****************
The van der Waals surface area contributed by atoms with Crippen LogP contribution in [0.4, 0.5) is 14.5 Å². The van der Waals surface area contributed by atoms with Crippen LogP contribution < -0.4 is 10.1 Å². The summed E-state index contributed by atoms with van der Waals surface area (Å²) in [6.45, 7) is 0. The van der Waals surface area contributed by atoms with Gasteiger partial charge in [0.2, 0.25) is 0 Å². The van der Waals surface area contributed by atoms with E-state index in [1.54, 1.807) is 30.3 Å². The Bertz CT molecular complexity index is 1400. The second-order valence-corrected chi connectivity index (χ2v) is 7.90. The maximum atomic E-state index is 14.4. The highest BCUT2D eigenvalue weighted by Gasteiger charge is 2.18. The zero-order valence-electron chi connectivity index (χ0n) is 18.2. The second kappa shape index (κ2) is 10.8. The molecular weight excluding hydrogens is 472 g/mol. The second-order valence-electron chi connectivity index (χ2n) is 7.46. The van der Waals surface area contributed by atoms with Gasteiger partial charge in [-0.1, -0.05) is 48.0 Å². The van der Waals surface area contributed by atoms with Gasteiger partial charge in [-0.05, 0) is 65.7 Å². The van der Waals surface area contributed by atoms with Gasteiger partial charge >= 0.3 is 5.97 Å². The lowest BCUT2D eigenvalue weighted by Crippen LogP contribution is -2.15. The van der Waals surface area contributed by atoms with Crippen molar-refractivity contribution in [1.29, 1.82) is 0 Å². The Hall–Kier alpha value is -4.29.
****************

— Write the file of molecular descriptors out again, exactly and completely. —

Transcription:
The van der Waals surface area contributed by atoms with Crippen LogP contribution in [0.4, 0.5) is 14.5 Å². The van der Waals surface area contributed by atoms with Crippen LogP contribution < -0.4 is 10.1 Å². The summed E-state index contributed by atoms with van der Waals surface area (Å²) in [6.45, 7) is 0. The van der Waals surface area contributed by atoms with Gasteiger partial charge in [0.2, 0.25) is 0 Å². The van der Waals surface area contributed by atoms with E-state index in [1.54, 1.807) is 30.3 Å². The Bertz CT molecular complexity index is 1400. The second-order valence-corrected chi connectivity index (χ2v) is 7.90. The maximum atomic E-state index is 14.4. The highest BCUT2D eigenvalue weighted by Gasteiger charge is 2.18. The zero-order valence-electron chi connectivity index (χ0n) is 18.2. The second kappa shape index (κ2) is 10.8. The molecular weight excluding hydrogens is 472 g/mol. The second-order valence-electron chi connectivity index (χ2n) is 7.46. The van der Waals surface area contributed by atoms with Gasteiger partial charge in [-0.1, -0.05) is 48.0 Å². The van der Waals surface area contributed by atoms with Gasteiger partial charge in [-0.05, 0) is 65.7 Å². The van der Waals surface area contributed by atoms with Gasteiger partial charge >= 0.3 is 5.97 Å². The lowest BCUT2D eigenvalue weighted by Crippen LogP contribution is -2.15. The van der Waals surface area contributed by atoms with Crippen molar-refractivity contribution in [1.29, 1.82) is 0 Å². The Hall–Kier alpha value is -4.29.